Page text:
25

Is there a way to find the application name of the current active window at a given time on Mac OS X using Python?

4 Answers 4

29

This should work:

#!/usr/bin/python

from AppKit import NSWorkspace
activeAppName = NSWorkspace.sharedWorkspace().activeApplication()['NSApplicationName']
print activeAppName

Only works on Leopard, or on Tiger if you have PyObjC installed and happen to point at the right python binary in line one (not the case if you've installed universal MacPython, which you'd probably want to do on Tiger). But Peter's answer with the Carbon way of doing this will probably be quite a bit faster, since importing anything from AppKit in Python takes a while, or more accurately, importing something from AppKit for the first time in a Python process takes a while.

If you need this inside a PyObjC app, what I describe will work great and fast, since you only experience the lag of importing AppKit once. If you need this to work as a command-line tool, you'll notice the performance hit. If that's relevant to you, you're probably better off building a 10 line Foundation command line tool in Xcode using Peter's code as a starting point.

21

The method in the accepted answer was deprecated in OS X 10.7+. The current recommended version would be the following:

from AppKit import NSWorkspace
active_app_name = NSWorkspace.sharedWorkspace().frontmostApplication().localizedName()
print(active_app_name)
8
  • This really helps! How can we get the active window title?
    – Jake W
    Jan 16, 2015 at 7:10
  • I know it's possible to do it using AppleScript (calling it through osascript in Python), but up to my knowledge, there's no straightforward way to do it in Python. Here's a link to check the information you can retrieve using Cocoa: developer.apple.com/library/mac/documentation/Cocoa/Reference/…
    – user2317421
    Jan 17, 2015 at 13:49
  • Originally we used AppleScript to get the current window title, which worked perfectly. But it didn't work if we signed the app. And then I found a native API in Quartz to do it, and that resolved our problem.
    – Jake W
    Jan 18, 2015 at 1:48
  • 1
    For some reason this always gave me the name of my terminal. The accepted answer got it right. I'm running OS X 10.10.
    – erb
    Mar 5, 2015 at 9:44
  • 1
    @Yehosef As suggested by reviewers, I added the answer to this question: stackoverflow.com/questions/28815863/…, which is more relevant. Basically the way to get app name is the same, the native part I found is for getting window title using Quartz.
    – Jake W
    May 21, 2016 at 22:58
7

First off, do you want the window or the application name? This isn't Windows—an application process on Mac OS X can have multiple windows. (Furthermore, this has also been true of Windows for a few years now, although I have no idea what the API looks like for that.)

Second, Carbon or Cocoa?

To get the active window in Cocoa:

window = NSApp.mainWindow()

To get the name of your process in Cocoa:

appName = NSProcessInfo.processInfo().processName()

Edit: Oh, I think I know what you want. The name of the frontmost process, right?

I don't think there's a way to do it in Cocoa, but here's how to do it in Carbon in C:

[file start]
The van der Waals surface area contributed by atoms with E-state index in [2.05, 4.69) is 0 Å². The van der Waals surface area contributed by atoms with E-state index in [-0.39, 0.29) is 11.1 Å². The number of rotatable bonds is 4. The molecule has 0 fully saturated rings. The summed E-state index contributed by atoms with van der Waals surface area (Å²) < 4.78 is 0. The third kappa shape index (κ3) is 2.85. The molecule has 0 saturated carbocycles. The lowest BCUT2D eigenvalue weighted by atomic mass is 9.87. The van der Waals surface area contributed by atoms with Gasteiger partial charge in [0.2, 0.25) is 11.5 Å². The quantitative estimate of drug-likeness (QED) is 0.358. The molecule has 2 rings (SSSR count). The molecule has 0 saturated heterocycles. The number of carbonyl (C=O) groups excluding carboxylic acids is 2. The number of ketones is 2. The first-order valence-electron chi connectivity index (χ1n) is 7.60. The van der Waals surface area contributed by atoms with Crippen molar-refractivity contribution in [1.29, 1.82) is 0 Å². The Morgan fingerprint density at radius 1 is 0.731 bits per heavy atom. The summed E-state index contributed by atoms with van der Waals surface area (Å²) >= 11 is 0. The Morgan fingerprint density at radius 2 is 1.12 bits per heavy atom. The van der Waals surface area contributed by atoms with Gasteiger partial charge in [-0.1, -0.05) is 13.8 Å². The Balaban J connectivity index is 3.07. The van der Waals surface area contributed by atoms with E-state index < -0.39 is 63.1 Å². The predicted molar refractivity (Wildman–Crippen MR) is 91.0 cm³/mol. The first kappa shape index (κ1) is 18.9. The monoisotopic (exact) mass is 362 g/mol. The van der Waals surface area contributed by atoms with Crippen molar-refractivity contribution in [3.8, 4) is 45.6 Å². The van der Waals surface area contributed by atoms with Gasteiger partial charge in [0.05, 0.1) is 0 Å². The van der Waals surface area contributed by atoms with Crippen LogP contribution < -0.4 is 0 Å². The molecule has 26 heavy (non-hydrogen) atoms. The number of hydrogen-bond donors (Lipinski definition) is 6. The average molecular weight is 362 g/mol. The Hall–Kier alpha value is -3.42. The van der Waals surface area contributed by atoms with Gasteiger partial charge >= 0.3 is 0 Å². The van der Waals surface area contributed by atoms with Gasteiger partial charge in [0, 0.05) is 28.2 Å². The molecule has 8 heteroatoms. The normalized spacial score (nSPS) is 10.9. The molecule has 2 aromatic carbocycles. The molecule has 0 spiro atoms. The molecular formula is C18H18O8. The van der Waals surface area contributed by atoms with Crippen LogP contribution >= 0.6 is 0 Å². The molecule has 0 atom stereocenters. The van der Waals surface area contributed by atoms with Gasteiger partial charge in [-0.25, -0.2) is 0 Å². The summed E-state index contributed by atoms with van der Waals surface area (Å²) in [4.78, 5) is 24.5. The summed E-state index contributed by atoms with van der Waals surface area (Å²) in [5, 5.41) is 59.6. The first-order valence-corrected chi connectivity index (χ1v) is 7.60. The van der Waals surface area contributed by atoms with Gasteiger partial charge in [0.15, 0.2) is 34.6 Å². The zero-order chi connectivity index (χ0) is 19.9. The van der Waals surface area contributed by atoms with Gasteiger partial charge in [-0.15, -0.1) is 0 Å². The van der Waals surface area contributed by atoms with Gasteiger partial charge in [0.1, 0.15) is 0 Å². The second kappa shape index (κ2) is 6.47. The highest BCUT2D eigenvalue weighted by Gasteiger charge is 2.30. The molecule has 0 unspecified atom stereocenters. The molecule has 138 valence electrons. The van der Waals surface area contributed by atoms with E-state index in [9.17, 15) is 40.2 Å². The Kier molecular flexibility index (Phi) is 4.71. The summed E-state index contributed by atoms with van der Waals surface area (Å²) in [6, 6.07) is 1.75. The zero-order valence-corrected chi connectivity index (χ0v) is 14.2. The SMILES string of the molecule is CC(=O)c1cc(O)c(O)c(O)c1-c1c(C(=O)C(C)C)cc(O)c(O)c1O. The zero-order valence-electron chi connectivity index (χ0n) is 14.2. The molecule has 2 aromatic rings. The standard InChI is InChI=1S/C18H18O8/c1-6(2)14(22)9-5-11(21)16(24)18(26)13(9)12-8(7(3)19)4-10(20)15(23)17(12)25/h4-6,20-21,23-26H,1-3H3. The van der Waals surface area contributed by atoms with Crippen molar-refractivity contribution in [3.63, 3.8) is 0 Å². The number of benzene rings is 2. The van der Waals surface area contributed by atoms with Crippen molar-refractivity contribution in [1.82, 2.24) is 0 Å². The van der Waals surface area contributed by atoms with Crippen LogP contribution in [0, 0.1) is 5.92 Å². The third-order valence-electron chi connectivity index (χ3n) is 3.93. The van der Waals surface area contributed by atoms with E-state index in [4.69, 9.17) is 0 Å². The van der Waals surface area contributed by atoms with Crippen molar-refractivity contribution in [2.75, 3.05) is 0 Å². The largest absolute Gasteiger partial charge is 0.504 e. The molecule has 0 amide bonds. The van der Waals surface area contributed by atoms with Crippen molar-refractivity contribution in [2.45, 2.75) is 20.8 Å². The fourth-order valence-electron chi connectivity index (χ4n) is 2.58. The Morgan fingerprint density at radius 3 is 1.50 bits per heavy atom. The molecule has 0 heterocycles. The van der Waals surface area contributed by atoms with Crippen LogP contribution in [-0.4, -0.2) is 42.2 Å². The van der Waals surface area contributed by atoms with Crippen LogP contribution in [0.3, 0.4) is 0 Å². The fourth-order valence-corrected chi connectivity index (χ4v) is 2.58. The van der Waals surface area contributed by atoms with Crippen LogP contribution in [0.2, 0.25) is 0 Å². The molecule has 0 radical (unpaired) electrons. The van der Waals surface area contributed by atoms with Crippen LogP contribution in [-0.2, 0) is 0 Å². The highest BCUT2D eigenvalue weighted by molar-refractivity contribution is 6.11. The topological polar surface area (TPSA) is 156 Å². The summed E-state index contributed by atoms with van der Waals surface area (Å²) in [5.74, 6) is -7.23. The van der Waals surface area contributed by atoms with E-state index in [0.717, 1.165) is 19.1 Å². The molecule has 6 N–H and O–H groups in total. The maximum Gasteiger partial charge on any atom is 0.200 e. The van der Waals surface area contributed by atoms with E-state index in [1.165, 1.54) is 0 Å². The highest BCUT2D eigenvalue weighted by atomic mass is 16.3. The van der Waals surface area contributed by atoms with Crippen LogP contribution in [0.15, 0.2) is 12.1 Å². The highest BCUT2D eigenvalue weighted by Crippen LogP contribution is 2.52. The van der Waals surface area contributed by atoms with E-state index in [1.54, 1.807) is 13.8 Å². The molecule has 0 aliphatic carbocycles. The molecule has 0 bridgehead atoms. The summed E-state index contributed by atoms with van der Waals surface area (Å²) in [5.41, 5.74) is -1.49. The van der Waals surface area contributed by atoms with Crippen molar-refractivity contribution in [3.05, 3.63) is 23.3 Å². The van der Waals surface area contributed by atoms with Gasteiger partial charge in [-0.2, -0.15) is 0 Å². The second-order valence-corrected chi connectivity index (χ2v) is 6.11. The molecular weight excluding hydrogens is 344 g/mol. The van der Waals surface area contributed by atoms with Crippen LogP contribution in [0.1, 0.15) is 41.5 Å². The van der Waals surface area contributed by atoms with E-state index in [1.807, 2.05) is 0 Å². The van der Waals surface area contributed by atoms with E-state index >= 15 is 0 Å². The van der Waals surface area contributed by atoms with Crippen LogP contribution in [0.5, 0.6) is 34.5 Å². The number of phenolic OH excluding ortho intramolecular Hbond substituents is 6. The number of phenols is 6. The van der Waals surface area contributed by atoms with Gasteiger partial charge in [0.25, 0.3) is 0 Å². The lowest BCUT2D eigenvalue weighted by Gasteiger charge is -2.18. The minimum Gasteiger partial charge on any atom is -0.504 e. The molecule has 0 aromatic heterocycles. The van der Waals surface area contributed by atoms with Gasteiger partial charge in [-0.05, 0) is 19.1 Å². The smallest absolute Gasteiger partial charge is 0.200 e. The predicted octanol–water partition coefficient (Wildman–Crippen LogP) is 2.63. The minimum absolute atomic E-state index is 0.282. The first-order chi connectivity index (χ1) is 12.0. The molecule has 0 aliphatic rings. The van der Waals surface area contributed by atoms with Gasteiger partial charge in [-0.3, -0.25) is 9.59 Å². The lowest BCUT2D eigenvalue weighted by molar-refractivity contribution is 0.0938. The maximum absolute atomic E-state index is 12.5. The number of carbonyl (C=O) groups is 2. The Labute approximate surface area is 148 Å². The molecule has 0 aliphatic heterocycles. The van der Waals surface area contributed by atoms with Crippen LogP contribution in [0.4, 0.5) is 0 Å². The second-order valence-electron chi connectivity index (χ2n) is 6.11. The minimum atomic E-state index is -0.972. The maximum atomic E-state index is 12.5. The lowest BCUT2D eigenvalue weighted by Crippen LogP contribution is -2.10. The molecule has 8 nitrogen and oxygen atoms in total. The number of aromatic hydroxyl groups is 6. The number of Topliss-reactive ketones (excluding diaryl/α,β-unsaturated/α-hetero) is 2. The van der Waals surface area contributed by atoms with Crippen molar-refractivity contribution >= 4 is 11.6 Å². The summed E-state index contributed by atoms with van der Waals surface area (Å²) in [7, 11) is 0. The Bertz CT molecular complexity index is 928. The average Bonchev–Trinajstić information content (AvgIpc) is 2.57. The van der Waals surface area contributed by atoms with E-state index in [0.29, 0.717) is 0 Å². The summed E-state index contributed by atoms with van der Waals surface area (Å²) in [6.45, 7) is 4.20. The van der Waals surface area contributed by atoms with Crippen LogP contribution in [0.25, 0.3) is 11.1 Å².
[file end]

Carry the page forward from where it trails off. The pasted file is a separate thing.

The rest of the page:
ProcessSerialNumber psn = { 0L, 0L };
OSStatus err = GetFrontProcess(&psn);
/*error check*/

CFStringRef processName = NULL;
err = CopyProcessName(&psn, &processName);
/*error check*/

Remember to CFRelease(processName) when you're done with it.

I'm not sure what that will look like in Python, or if it's even possible. Python doesn't have pointers, which makes that tricky.

I know PyObjC would translate the latter argument to CopyProcessName into err, processName = CopyProcessName(…), but the Carbon bindings don't rely on PyObjC (they're part of core Python 2), and I'm not sure what you do about the PSN either way.

3
  • What do we need to import to get NSApp and NSProcessInto? Jan 26, 2014 at 21:59
  • @GreenAsJade: Going by Dirk's answer, presumably Foundation and AppKit. Jan 26, 2014 at 22:34
  • Since the original question was about Python, note that CFRelease is not necessary with PyObjC. PyObjC handles calling that for you, AFAIK.
    – Dale
    Jun 30, 2019 at 21:07
2

I needed the current frontmost application in a Python script that arranges the windows nicely on my screen (see move_window).

Of course, the complete credit goes to Peter! But here is the complete program:

#include <Carbon/Carbon.h>

int main(int, char) {
    ProcessSerialNumber psn = { 0L, 0L };
    OSStatus err = GetFrontProcess(&psn);

    CFStringRef processName = NULL;
    err = CopyProcessName(&psn, &processName);
    printf("%s\n", CFStringGetCStringPtr(processName, NULL));
    CFRelease(processName);
}

Build with gcc -framework Carbon filename.c

3
  • 2
    How is this an answer for python? Jan 26, 2014 at 21:56
  • Also not for Python, but for the new Yosemite JavaScript automation you can use $.NSWorkspace.sharedWorkspace.activeApplication.objectForKey('NSApplicationName').UTF8String;. You need to import this first though: ObjC.import('AppKit').
    – SirVer
    Feb 15, 2015 at 8:49
  • 1
    As of now, 'CopyProcessName' has been explicitly marked deprecated.
    – Isilmë O.
    Apr 19, 2018 at 17:42

Your Answer

By clicking “Post Your Answer”, you agree to our terms of service, privacy policy and cookie policy

Not the answer you're looking for? Browse other questions tagged or ask your own question.